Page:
Of course, doing those computations costs hardware and electricity, and the miners are not going to spend those costs for the fun of it. So, every time somebody mines a block, they are allowed to add one transaction to that block which creates a bunch of new Bitcoins out of thin air, and award those coins to themselves. In addition, miners also charge fees for adding transactions to the blocks. In the future, the number of Bitcoins awarded per block will gradually be reduced, until at some point (well into the next century) it is reduced to zero and the miners will have to subside on transaction fees only.
So in addition to encouraging healthy competition between miners and preventing a hostile takeover of the blockchain, this also answers the question of how, when new money enters the system, the initial allocation of that money should be done. The miners are getting paid a salary for doing the work of maintaining the database which Bitcoin is based on.
Of course, an unfortunate side effect of this system is that huge amounts of energy are (arguably) wasted on performing computations which have no other useful purpose (e.g. they can’t be simultaneously used to do SETI or protein folding or whatever). But so far nobody has found a better way to solve the above problem of maintaining the ledger while keeping the whole system fully de-centralized and not requiring any special trusted parties to decide whether a transaction is valid.
I read your post slowly, three times, and no answer made itself evident. In real simple words, because I might be stupid…
What, exactly, is the “useful work” the miners are doing?
I vaguely discern that mining, and continued mining, supports Bitcoin value… but other than that circular purpose/explanation, what “value” does the “useful work” have? How is it different from a warehouse full of workers moving blocks from place to place and keeping careful track of the movements?
Was Linux necessary, given that we already had Windows? Was Firefox necessary, given that we already had Internet Explorer? Were Uber and AirBnb necessary, given that we already had taxicabs and hotels?
Each of these is an attempt to create a grassroots, decentralized alternative to something that already existed. And for at least the first two, I personally consider them, in their latest versions, to be superior to the alternative. Your mileage may vary, of course. Likewise, I consider Bitcoin, even in its current fledgling state, to have important advantages over e.g. credit cards and Paypal.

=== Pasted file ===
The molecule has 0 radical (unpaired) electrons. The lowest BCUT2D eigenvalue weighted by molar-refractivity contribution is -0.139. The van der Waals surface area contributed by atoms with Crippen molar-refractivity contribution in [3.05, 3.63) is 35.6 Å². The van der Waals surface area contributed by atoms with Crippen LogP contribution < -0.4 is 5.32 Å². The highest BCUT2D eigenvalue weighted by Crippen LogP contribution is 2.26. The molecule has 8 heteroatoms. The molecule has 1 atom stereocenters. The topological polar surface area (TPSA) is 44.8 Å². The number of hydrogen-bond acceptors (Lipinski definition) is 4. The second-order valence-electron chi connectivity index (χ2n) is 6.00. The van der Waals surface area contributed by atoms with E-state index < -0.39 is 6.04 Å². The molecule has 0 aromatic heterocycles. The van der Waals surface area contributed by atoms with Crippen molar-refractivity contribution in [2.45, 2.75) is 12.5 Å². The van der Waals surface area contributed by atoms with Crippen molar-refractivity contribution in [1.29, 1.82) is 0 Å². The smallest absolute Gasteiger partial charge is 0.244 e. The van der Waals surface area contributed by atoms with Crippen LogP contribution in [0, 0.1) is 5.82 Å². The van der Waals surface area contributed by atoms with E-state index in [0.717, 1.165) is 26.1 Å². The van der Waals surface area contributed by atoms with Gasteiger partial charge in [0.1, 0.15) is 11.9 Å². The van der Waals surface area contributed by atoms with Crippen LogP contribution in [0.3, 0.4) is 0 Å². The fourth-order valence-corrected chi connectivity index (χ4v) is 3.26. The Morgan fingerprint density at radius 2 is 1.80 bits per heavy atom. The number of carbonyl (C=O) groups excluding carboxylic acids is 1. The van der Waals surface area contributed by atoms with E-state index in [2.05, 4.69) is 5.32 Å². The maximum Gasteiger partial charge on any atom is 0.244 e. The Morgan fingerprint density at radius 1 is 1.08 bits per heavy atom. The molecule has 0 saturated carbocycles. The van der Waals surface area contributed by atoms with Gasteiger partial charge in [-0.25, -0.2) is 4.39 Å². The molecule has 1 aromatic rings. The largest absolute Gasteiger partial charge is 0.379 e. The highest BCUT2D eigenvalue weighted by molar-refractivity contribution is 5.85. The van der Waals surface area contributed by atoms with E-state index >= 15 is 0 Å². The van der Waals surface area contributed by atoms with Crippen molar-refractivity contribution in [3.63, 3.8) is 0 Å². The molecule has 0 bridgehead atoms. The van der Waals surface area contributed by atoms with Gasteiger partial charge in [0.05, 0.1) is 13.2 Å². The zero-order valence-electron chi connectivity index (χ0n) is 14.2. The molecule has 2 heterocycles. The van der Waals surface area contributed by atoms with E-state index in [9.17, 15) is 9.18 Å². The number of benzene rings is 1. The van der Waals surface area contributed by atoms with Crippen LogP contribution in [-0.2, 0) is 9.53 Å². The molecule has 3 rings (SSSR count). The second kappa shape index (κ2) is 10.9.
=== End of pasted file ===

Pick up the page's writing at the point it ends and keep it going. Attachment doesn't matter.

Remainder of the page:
Will it eventually become the dominant means of making payments online and perhaps even offline? Will it become accepted as a real currency, equivalent to the dollar and the euro? (Probably not. :p) Will it fail? Will it fail, but pave the way for some other kind of open-source based virtual currency which does not share Bitcoin’s technical flaws? It’s too early to say, but it’s certainly a cool idea and a very fascinating experiment…
For a certain definition of “useful,” the useful work they are doing is finding a cryptographic hash to validate a block of transactions in the ledger. The first miner to validate the block broadcasts this information to the rest of the network, who check the work. This is known as a proof-of-work system; the idea is to have some way of knowing that information being broadcast to the network constitutes valid transactions and not fake ones.
The way the Bitcoin proof-of-work system works is by chaining a series of cryptographic functions together (the infamous blockchain.)
Here’s how that works (very oversimplified):
Nodes from all over the bitcoin network broadcast transactions. (User A gives amount X to User B, etc.) Mining nodes gather a group of recent transactions into a block. The nodes then all look for a number which, when combined with the block and run through a difficult hashing algorithm, produces a result with a certain number of leading zeroes. (It’s difficult to predict these results, so the only way to find them is to just try a lot of numbers until you get lucky.)
The node who finds the number that produces this result broadcasts it to the rest of the network. As an incentive for doing this work, the winning node gets to add its own transaction to the blockchain which gives the owner of that node some bitcoins.
The key is that the cryptographic calculations on each block in the chain are a function of the block being worked upon and all previous blocks. That’s why it’s a chain. This assures that everyone on the network will eventually end up with a version of the ledger that contains all of the same transactions.